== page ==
Sex, fire, rock ‘n’ roll. At the Crocker?

A pair of huge breasts looms above partiers waiting in line for drinks at the Crocker Art Museum’s Modern Culture Gala on Friday night. OK, it’s just an ice sculpture of breasts. But one that makes the crowd hot enough to send silicone—sorry, ice—melting all over the bartenders from 55 Degrees.

Grunge music kicks off a lusty belly-dance performance by Unmata in the courtyard. It’s not exactly traditionalist. These chicks slink around in lingerie tops and skirts made of ribbons, eyes transfixed in badass seduction of the diamond-dripped suburbanites drooling in their champagne. A projector sends flickering lights that look like flames onto the highest courtyard wall.

Upstairs, a topless woman gazes confidently into space while artist Paula Barkley paints her back and the crowd’s collective jaw rests on the floor. Hair-stylists from Byüti chop locks on a riser nearby.

The Burning Man slideshow on floor three is less interesting than the urban circus performers milling about the courtyard below on stilts, in glowing hoops, oozing a healthy counterpoint to the uptight white wool jackets and bleached-blond hair dotting the thick crowd. There’s a woman from Voo Dee Doo Fire Brigade straddling a revolving log of eight flaming spokes. That’s too easy, so she twirls a baton of fire above her head to pass the time.

Back inside, “Is that Jesse Camp from MTV?!” Yep, it’s the squatter-chic stringbean who once narrated the music-video countdown (way back when MTV actually played music videos) with an animated jawline and the voice of a crackhead surfer. He shoves a video recorder in my face, so I put him on the spot: “Want to dance?” He’s bashful, sweet even. He introduces me to his sister and we wander out to the balcony for a smoke break while Jesse tells me that he thinks SN&R is cool—“like the LA Weekly of Sacramento!”—and that he loves the people in this town—“they’re fucking positive!” Then a girl from Sactown magazine shoves her notebook in his face and I’m distracted by a partier who’s sweating out pharmaceuticals.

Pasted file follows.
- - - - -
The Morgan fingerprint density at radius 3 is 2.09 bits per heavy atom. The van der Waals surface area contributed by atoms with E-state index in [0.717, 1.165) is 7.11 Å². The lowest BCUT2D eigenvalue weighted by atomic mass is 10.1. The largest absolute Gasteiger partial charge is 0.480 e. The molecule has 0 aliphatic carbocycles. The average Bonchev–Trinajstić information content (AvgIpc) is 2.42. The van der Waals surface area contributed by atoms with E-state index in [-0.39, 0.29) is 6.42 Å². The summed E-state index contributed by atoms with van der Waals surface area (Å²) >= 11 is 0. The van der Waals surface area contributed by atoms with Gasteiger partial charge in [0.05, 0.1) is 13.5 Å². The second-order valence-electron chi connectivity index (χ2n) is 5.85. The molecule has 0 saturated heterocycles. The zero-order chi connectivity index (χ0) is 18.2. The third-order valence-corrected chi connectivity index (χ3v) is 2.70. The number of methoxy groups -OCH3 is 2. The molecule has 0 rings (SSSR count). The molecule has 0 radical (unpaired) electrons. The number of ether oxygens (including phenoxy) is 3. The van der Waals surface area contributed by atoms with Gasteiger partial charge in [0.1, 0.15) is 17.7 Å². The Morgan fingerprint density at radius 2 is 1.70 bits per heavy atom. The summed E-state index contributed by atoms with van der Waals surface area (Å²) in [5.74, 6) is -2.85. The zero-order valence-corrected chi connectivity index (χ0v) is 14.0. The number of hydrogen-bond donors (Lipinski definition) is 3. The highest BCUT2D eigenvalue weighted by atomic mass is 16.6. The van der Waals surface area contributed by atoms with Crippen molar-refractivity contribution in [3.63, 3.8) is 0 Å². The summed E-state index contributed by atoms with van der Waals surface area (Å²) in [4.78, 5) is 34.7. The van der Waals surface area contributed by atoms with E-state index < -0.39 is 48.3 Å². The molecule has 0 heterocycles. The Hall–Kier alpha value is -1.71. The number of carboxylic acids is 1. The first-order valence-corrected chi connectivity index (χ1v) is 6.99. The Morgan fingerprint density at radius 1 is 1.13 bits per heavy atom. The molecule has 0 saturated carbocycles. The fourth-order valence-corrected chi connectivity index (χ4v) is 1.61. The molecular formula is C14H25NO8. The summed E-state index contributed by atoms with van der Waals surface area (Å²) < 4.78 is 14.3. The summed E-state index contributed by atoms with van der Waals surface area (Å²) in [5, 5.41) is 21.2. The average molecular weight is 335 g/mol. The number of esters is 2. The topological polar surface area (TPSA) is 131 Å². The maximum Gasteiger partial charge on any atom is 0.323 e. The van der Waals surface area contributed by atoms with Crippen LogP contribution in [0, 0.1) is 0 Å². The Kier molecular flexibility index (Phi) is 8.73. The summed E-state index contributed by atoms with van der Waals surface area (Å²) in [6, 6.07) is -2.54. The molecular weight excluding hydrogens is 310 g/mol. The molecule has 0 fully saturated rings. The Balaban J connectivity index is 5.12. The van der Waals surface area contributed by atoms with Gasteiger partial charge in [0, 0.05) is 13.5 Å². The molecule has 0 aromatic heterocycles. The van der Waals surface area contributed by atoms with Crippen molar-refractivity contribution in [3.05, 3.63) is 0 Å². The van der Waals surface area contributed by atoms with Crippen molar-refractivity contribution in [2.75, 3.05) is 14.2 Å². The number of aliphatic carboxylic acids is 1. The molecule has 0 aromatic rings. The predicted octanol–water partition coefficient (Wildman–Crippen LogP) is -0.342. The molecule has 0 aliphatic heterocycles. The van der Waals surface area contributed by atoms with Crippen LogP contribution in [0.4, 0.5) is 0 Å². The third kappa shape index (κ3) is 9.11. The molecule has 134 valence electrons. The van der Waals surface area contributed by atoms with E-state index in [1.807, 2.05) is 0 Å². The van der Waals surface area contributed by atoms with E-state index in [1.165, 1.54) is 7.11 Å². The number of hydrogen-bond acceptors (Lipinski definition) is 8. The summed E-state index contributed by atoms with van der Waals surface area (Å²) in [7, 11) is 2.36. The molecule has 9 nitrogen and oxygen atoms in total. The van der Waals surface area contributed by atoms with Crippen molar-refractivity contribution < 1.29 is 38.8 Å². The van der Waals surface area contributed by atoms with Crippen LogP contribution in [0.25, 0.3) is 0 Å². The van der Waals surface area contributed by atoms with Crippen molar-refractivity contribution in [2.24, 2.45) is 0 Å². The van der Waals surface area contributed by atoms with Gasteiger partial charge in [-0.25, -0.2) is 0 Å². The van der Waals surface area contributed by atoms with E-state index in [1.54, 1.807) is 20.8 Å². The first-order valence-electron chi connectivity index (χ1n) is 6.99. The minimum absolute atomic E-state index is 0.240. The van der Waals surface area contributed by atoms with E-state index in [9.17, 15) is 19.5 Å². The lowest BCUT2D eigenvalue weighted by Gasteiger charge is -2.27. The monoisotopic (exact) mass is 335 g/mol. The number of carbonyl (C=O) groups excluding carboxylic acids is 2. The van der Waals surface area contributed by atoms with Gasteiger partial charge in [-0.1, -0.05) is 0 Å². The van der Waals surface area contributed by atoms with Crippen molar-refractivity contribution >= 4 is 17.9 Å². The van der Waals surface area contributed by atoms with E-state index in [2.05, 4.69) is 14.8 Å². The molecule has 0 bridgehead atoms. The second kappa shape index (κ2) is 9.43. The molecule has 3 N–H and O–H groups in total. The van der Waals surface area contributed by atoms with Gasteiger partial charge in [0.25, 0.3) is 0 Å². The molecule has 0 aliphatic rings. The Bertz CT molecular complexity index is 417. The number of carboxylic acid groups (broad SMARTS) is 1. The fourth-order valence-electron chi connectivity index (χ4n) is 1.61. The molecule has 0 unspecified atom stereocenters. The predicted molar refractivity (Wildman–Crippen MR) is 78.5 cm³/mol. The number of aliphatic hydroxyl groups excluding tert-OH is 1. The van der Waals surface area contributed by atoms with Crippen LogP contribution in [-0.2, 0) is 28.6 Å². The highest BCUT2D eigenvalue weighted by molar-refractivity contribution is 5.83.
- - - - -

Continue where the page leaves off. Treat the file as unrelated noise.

Just past midnight, the fashionable set starts to say its good-byes. A guy who looks like Prince. A woman who looks like Annie Lennox. An urban pirate. And visual artist Joshua Michael, one of the evening’s most social butterflies, who’s proud that the Crocker is “finally shedding its old, moth-hole reputation,” though he thinks the party could have gone on longer.

We leave “Neo-Crocker” behind, stumbling through the halls of old-school Crocker and down the outside steps. The fire dancers are hop-scotching through flames they’ve lit in the street.

But that’s when the Cinderella-fairytale evening meets its pumpkin. Unlike a major city event, this one ends with nary a taxi in sight. Velocab drivers of Sacramento: start your “engines.” We’re not in cow town anymore.